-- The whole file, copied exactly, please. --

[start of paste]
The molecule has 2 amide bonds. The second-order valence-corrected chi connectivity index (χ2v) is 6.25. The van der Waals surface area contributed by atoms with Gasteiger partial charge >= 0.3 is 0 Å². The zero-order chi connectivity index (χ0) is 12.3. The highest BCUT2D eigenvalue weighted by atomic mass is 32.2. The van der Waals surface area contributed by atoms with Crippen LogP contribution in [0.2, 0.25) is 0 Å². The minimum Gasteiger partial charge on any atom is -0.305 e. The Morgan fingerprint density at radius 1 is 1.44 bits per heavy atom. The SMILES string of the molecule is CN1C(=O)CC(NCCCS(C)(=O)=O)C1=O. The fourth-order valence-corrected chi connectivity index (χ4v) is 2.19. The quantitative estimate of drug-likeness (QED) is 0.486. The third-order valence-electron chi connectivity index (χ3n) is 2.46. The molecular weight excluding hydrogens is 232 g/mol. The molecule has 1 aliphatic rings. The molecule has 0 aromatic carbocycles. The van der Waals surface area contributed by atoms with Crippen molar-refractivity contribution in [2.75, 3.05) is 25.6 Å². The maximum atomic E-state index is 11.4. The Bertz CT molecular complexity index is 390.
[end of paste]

The molecule has 2 amide bonds. The second-order valence-corrected chi connectivity index (χ2v) is 6.25. The van der Waals surface area contributed by atoms with Gasteiger partial charge >= 0.3 is 0 Å². The zero-order chi connectivity index (χ0) is 12.3. The highest BCUT2D eigenvalue weighted by atomic mass is 32.2. The van der Waals surface area contributed by atoms with Crippen LogP contribution in [0.2, 0.25) is 0 Å². The minimum Gasteiger partial charge on any atom is -0.305 e. The Morgan fingerprint density at radius 1 is 1.44 bits per heavy atom. The SMILES string of the molecule is CN1C(=O)CC(NCCCS(C)(=O)=O)C1=O. The fourth-order valence-corrected chi connectivity index (χ4v) is 2.19. The quantitative estimate of drug-likeness (QED) is 0.486. The third-order valence-electron chi connectivity index (χ3n) is 2.46. The molecular weight excluding hydrogens is 232 g/mol. The molecule has 1 aliphatic rings. The molecule has 0 aromatic carbocycles. The van der Waals surface area contributed by atoms with Crippen molar-refractivity contribution in [2.75, 3.05) is 25.6 Å². The maximum atomic E-state index is 11.4. The Bertz CT molecular complexity index is 390.